US5943435A - Body part recognition in radiographic images - Google Patents

Body part recognition in radiographic images Download PDF

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US5943435A
US5943435A US08/946,150 US94615097A US5943435A US 5943435 A US5943435 A US 5943435A US 94615097 A US94615097 A US 94615097A US 5943435 A US5943435 A US 5943435A
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image
body part
features
digital radiographic
radiographic image
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Roger S. Gaborski
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Carestream Health Inc
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Eastman Kodak Co
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    • GPHYSICS
    • G06COMPUTING; CALCULATING; COUNTING
    • G06KRECOGNITION OF DATA; PRESENTATION OF DATA; RECORD CARRIERS; HANDLING RECORD CARRIERS
    • G06K9/00Methods or arrangements for reading or recognising printed or written characters or for recognising patterns, e.g. fingerprints
    • G06K9/62Methods or arrangements for recognition using electronic means
    • G06K9/6288Fusion techniques, i.e. combining data from various sources, e.g. sensor fusion
    • G06K9/6292Fusion techniques, i.e. combining data from various sources, e.g. sensor fusion of classification results, e.g. of classification results related to same input data

Abstract

The body part classification of a radiographic image is a key component of systems that produce an optimal tone scale curve for either hard copy or soft copy presentation. A method automatically determines the body part class based on a subset of relevant features and a probabilistic reasoning unit (PRU). The reasoning unit estimates the most probable body part class based on probabilistic information that associates a given class with the joint probability of the detection of a subset of features and their spatial relationships.

Description

FIELD OF THE INVENTION

This invention relates in general to digital image processing, and more specifically, to a method for recognizing the body part contained in a digital radiographic image.

BACKGROUND OF THE INVENTION

In medical imaging, in order to render the optimal hard copy or soft copy image, common practice is to develop a tone scale curve that is customized to the particular body part. Furthermore, common practice is to have the user input the body part type. An example of this approach is Capozzi and Schaetzing, U.S. Pat. No. 5,164,993, issued Nov. 17, 1992, entitled Method and Apparatus for Automatic Tonescale Generation in Digital Radiographic Images. It is desirable to eliminate the need to manually specify the body part by automatically recognizing the body part class that is to be rendered.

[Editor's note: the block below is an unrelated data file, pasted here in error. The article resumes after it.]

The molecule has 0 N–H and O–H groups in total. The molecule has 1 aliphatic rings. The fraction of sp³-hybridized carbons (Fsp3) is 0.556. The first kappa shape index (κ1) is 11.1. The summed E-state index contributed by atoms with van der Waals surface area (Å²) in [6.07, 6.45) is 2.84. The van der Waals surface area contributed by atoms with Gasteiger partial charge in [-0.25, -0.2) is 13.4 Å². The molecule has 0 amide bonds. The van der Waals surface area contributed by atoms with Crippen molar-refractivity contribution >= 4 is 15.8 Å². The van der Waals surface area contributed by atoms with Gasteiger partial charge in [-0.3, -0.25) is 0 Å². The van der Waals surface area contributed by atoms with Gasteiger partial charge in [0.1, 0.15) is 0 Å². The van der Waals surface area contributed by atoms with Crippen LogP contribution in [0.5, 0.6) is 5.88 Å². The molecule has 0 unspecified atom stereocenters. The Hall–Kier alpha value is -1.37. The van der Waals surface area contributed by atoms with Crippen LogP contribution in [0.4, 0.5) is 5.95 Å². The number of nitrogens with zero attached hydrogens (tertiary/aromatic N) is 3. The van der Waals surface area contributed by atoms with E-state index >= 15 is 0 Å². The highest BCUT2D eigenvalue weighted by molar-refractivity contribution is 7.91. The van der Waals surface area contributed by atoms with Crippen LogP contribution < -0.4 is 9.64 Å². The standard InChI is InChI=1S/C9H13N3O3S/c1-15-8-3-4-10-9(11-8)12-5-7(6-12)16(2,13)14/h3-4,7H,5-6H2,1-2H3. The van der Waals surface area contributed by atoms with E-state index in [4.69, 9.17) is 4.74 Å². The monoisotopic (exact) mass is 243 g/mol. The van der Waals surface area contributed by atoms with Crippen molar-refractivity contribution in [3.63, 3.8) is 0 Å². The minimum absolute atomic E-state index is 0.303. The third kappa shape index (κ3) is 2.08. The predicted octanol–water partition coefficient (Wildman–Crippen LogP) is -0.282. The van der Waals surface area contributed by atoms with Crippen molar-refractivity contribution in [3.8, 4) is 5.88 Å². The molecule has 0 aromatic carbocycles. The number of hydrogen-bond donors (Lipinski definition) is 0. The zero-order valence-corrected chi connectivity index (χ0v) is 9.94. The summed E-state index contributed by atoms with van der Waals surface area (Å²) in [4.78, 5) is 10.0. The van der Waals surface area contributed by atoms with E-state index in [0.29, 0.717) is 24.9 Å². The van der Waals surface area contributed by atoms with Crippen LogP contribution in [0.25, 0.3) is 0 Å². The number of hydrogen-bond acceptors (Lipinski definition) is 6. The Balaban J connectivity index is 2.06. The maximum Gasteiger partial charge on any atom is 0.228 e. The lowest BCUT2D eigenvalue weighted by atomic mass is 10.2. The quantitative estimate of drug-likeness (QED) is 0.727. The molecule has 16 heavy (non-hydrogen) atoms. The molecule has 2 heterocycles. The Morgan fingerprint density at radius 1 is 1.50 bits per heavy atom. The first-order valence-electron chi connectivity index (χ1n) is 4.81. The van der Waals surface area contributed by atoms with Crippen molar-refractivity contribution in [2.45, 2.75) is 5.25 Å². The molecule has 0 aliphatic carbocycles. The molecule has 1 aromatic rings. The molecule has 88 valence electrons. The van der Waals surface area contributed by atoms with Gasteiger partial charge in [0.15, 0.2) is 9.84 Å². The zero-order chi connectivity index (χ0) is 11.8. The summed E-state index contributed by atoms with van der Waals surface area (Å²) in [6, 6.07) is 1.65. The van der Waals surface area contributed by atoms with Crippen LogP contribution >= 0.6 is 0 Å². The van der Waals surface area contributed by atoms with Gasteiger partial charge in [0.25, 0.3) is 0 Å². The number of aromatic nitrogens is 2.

A common approach to object recognition is based on collecting a set of features and comparing these features with feature vectors of target classes. Knecht and Chenoweth, U.S. Pat. No. 4,881,270, issued Nov. 14, 1989, apply this approach to naval ship detection utilizing Fourier transform coefficients. Hutcheson, Or, et al, U.S. Pat. No. 5,465,308, issued Nov. 7, 1995, utilizes a neural network to recognize a two dimensional image which is similar to an image stored in a database. The images are processed to obtain the images power spectrum and the coefficients are used as the features. Kaoru and Watanabe, U.S. Pat. No. 4,944,023, issued Jul. 24, 1990, describe a method of object recognition based on describing the image as a set of regions in a n-dimensional space defined by a tree structure.

Horimaki, U.S. Pat. No. 5,263,098, issued Nov. 16, 1993, bases his approach on the comparison of a gray level histogram formed from the unknown image and compares this histogram with histograms of known objects in an attempt to match unknown objects with known objects.

Katsuma, U.S. Pat. No. 5,353,132, issued Oct. 4, 1994, relies on the distribution of color information in an image represented by a color histogram for matching.

Barber, Beital, et al, U.S. Pat. No. 5,579,471, issued Nov. 26, 1996, describe a method to search a database in response to a user's queries. The system uses general features, including color, of an image in an attempt to find similar looking images.